Elsewhere in Weather News: August 23rd, 2014

More Wildfires out West

Wildfires continue to be the story out west as large areas of not only western Canada, but also the western United States are experiencing tinder dry conditions. As explained in last week’s EIWN, these conditions are due to the persistent ridging that took place in most of July and early August over the region. The ridge brought limited precipitation and warm, dry air to the western half of North America. The Drought Index reveals this well, showing a large chunk of the western US under severe to exceptional drought.

The Drought Index for this week continues to show significant drought in the west. (Source: USDM)
The Drought Index for this week continues to show significant drought in the west. (Source: USDM)

California which has seen no reprieve from the drought and saw another large wildfire flare up this week near Yosemite National Park. The fire, which started on August 18 just to the north of Oakhurst, quickly grew into a large wildfire that was out of control. Numerous air tankers, as well as 1,300 firefighters on the ground, are actively fighting the blaze. Yesterday the crews were able to gain more control of the fire, which was 95% contained as of Friday night. The wildfire is expected to be under full control by the end of this weekend. Some 500 structures in the path of the wildfire were at risk of getting torched on Tuesday and about 1,000 people had to evacuate from Oakhurst. As of Friday most homes had been saved though, with only 47 structures destroyed by the fire. The wildfire burnt an area totaling 612 acres, a small fire compared to the China Nose Fire discussed in last week’s EIWN which reached 9,100 acres in size this past week.

Map of current wildfires that are burning throughout California, Yosemite fire identified by the arrow. (Source: CAL Fire)
Map of current wildfires that are burning throughout California, Yosemite fire identified by the arrow. (Source: CAL Fire)

The next chance for rain in drought-stricken parts of California looks to be Tuesday as a trough digs into California and brings with it a chance of showers, however, there is signficant uncertainty regarding the strength of the trough.

Elsewhere in Weather News: August 16th, 2014

BC Wildfire Threatens Homes

Numerous large wildfires have been burning throughout western Canada this month due to warm, dry weather in the west. Northern British Columbia and the Northwest Territories have been under the gun for most of July and August as ridging in the west has been persistent. The ridge resulted in warm and dry conditions with weak thunderstorms during the day that have been sparking the fires – not a good combination for fire prevention. As a result, a large portion of central and northern BC is now rated for extreme fire danger. A few significant fires are currently burning in northern BC including the Chelaslie Arm Wildfire and China Nose Wildfire.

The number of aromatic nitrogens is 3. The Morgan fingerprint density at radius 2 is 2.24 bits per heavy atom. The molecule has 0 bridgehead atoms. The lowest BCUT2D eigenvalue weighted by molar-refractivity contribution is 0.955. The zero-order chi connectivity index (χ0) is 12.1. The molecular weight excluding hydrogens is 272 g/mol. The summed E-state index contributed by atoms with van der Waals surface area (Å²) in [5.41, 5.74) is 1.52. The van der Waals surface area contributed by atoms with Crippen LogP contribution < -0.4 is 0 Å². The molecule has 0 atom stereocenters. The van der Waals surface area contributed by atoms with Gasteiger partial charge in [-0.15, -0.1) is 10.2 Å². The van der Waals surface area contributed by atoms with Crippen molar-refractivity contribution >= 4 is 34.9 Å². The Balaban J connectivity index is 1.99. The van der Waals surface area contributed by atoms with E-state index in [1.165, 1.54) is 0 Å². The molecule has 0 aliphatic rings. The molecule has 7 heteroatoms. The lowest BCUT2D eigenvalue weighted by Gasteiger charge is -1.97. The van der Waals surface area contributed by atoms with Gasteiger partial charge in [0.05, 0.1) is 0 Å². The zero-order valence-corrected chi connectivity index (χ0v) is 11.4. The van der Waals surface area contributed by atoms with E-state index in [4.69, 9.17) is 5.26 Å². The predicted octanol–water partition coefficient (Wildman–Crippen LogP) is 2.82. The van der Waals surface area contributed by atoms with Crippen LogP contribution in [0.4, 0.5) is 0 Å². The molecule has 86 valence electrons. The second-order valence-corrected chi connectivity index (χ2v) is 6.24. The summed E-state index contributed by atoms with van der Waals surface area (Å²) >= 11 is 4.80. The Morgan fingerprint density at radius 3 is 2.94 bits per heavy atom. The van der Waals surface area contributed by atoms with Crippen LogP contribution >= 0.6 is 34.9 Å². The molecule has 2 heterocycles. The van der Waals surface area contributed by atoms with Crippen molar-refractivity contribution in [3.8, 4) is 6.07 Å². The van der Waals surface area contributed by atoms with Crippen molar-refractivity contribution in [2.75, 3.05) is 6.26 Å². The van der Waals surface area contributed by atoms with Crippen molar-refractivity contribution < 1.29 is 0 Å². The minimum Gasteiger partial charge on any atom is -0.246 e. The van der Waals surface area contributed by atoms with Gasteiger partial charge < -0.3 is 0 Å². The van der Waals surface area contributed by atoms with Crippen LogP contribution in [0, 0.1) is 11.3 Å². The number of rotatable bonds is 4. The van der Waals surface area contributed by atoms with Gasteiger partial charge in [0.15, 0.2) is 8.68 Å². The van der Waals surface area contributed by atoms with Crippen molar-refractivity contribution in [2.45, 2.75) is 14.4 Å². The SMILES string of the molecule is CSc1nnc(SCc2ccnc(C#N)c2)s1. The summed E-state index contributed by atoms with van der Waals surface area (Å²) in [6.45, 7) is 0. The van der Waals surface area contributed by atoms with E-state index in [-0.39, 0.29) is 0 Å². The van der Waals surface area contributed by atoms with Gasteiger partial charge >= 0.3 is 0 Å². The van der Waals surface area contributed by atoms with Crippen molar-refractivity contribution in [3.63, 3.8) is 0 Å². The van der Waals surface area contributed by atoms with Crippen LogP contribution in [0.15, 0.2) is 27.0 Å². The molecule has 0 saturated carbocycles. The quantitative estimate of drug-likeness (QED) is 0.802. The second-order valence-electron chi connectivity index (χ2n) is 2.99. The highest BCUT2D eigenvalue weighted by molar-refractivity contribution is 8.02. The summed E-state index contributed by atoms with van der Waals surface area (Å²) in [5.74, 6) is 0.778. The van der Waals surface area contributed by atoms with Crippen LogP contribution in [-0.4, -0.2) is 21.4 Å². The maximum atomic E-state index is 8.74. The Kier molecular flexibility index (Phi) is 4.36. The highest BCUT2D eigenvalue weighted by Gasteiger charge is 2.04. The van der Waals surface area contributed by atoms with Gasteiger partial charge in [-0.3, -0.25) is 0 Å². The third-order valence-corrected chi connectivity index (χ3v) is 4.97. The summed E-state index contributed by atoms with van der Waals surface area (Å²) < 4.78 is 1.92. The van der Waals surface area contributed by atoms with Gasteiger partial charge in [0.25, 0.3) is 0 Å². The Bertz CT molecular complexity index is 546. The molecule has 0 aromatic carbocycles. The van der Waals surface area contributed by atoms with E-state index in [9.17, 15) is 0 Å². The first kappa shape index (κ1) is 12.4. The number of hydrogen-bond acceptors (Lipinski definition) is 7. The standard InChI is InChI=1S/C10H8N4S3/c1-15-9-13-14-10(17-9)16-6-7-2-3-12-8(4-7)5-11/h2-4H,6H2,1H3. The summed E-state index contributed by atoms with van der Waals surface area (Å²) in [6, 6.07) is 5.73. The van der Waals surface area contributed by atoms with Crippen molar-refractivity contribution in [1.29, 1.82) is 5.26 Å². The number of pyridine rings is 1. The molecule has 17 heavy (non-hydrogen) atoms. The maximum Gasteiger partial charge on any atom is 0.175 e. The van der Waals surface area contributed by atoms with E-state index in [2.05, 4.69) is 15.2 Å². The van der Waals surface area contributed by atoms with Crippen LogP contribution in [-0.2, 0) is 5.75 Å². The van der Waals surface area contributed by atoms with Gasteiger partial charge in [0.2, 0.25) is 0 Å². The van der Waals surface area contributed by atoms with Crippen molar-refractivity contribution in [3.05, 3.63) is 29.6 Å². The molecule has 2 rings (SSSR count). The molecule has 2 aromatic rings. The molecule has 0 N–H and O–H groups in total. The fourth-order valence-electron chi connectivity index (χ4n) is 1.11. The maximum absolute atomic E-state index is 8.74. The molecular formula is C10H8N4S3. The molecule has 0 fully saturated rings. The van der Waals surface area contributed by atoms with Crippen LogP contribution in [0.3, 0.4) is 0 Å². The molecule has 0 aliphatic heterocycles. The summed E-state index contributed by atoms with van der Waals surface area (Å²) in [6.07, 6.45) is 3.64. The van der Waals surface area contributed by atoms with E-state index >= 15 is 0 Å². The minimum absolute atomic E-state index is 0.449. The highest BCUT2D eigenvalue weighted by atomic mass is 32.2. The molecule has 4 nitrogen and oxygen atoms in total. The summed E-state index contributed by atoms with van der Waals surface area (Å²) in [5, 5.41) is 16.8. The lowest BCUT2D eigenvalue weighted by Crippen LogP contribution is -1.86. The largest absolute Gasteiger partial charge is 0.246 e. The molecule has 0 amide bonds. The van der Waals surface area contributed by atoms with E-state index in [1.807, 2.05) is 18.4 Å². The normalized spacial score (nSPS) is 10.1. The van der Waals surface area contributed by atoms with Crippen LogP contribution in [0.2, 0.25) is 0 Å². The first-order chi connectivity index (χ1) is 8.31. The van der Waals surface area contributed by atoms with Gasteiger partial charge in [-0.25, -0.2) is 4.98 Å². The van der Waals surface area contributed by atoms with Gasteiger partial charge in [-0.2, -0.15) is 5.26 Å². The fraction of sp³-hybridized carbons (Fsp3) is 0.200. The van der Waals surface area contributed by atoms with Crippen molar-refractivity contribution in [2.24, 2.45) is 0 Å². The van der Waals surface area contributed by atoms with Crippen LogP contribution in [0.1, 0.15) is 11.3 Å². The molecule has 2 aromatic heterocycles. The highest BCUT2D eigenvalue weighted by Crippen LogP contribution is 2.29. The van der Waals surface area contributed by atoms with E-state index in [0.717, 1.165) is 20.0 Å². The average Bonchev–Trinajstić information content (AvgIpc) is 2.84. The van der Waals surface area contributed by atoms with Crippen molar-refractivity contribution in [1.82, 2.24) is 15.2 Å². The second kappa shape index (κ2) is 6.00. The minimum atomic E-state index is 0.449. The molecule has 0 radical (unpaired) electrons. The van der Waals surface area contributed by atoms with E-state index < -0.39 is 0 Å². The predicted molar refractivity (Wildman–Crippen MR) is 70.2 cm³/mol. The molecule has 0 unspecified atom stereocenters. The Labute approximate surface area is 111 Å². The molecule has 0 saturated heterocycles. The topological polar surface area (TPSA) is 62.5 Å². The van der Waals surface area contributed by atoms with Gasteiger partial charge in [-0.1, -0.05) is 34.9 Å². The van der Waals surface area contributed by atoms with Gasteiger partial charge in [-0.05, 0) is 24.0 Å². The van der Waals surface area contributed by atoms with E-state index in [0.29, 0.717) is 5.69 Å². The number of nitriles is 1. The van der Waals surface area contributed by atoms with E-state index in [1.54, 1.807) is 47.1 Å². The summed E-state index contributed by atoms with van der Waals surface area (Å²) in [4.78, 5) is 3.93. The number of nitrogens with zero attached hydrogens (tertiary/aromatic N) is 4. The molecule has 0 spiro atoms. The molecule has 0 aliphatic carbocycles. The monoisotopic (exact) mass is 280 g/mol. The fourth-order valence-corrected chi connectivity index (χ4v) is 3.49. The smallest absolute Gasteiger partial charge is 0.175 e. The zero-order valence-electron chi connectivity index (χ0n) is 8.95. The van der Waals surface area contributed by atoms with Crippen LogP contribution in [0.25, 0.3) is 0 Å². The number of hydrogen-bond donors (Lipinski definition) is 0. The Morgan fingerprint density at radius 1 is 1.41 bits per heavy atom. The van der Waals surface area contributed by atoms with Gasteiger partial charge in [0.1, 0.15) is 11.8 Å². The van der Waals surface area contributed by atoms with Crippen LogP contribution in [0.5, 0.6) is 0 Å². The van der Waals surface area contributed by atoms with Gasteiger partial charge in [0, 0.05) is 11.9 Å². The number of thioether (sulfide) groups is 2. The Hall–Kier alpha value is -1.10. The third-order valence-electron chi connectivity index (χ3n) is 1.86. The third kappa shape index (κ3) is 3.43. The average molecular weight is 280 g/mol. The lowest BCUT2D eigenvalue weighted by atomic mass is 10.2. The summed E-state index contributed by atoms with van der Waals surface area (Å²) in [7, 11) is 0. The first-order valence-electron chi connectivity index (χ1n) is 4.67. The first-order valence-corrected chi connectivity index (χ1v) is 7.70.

BC fire danger rating as of Friday. (Source: BC Wildfire Management)
BC fire danger rating as of Friday. (Source: BC Wildfire Management)

The China Nose Wildfire which is burning about 300km to the west northwest of Prince George is, as of this writing, zero percent contained and is threatening some 700 homes near China Lake and Houston, BC. As of Friday, estimates size the fire to be around 4,000 hectares – this is up from 1,200 hectares on Wednesday. A second large fire, the Chelaslie Arm Wildfire, is burning west-southwest of Prince George and is much larger than the China Nose Wildfire with an estimated size of 104,000 hectares. Entiako Provincial Park is most at risk from this fire – the park has closed and is under evacuation alert.

Chelaslie Arm Wildfire, seen from air. (Source: BC Wildfire Management)
Chelaslie Arm Wildfire, seen from air. (Source: BC Wildfire Management)

Conditions are not superb for firefighting either fire this weekend either; westerly winds kicking in later this weekend will result in warm and dry conditions persisting. These fires can also result in poor air quality, not only for cities in the region but also cities downwind of the fires. Plumes of smoke from the fires in BC and the Northwest Territories can be seen traveling thousands of kilometres – as far as southern Ontario – when a northwest flow is in place.

Elsewhere in Weather News: May 17th, 2014